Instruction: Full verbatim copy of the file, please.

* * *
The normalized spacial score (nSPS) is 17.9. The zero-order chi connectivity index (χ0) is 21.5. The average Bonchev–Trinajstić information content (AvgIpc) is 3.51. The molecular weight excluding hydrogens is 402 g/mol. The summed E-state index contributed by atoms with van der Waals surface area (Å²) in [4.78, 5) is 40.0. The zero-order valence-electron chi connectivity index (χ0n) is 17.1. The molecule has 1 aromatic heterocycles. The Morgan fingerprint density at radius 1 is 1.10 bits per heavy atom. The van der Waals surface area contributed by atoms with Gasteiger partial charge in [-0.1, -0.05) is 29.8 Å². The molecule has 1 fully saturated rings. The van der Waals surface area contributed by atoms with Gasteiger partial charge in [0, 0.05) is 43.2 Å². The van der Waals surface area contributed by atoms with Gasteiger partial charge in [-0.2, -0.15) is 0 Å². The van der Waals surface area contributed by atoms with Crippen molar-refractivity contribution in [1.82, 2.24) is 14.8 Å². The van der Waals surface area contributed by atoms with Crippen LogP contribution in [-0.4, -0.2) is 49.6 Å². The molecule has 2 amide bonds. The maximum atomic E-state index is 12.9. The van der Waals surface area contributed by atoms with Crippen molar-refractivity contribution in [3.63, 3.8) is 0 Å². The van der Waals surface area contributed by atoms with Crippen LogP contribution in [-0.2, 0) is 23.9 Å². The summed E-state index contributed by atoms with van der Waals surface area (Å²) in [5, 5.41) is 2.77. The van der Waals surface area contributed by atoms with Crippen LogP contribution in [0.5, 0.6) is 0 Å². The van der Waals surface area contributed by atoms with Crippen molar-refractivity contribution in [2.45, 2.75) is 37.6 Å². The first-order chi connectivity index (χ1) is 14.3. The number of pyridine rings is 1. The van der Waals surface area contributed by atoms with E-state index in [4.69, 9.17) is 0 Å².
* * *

The normalized spacial score (nSPS) is 17.9. The zero-order chi connectivity index (χ0) is 21.5. The average Bonchev–Trinajstić information content (AvgIpc) is 3.51. The molecular weight excluding hydrogens is 402 g/mol. The summed E-state index contributed by atoms with van der Waals surface area (Å²) in [4.78, 5) is 40.0. The zero-order valence-electron chi connectivity index (χ0n) is 17.1. The molecule has 1 aromatic heterocycles. The Morgan fingerprint density at radius 1 is 1.10 bits per heavy atom. The van der Waals surface area contributed by atoms with Gasteiger partial charge in [-0.1, -0.05) is 29.8 Å². The molecule has 1 fully saturated rings. The van der Waals surface area contributed by atoms with Gasteiger partial charge in [0, 0.05) is 43.2 Å². The van der Waals surface area contributed by atoms with Gasteiger partial charge in [-0.2, -0.15) is 0 Å². The van der Waals surface area contributed by atoms with Crippen molar-refractivity contribution in [1.82, 2.24) is 14.8 Å². The van der Waals surface area contributed by atoms with Crippen LogP contribution in [-0.4, -0.2) is 49.6 Å². The molecule has 2 amide bonds. The maximum atomic E-state index is 12.9. The van der Waals surface area contributed by atoms with Crippen molar-refractivity contribution in [3.63, 3.8) is 0 Å². The van der Waals surface area contributed by atoms with Crippen LogP contribution in [-0.2, 0) is 23.9 Å². The summed E-state index contributed by atoms with van der Waals surface area (Å²) in [5, 5.41) is 2.77. The van der Waals surface area contributed by atoms with Crippen LogP contribution in [0.5, 0.6) is 0 Å². The van der Waals surface area contributed by atoms with Crippen molar-refractivity contribution in [2.45, 2.75) is 37.6 Å². The first-order chi connectivity index (χ1) is 14.3. The number of pyridine rings is 1. The van der Waals surface area contributed by atoms with E-state index in [4.69, 9.17) is 0 Å².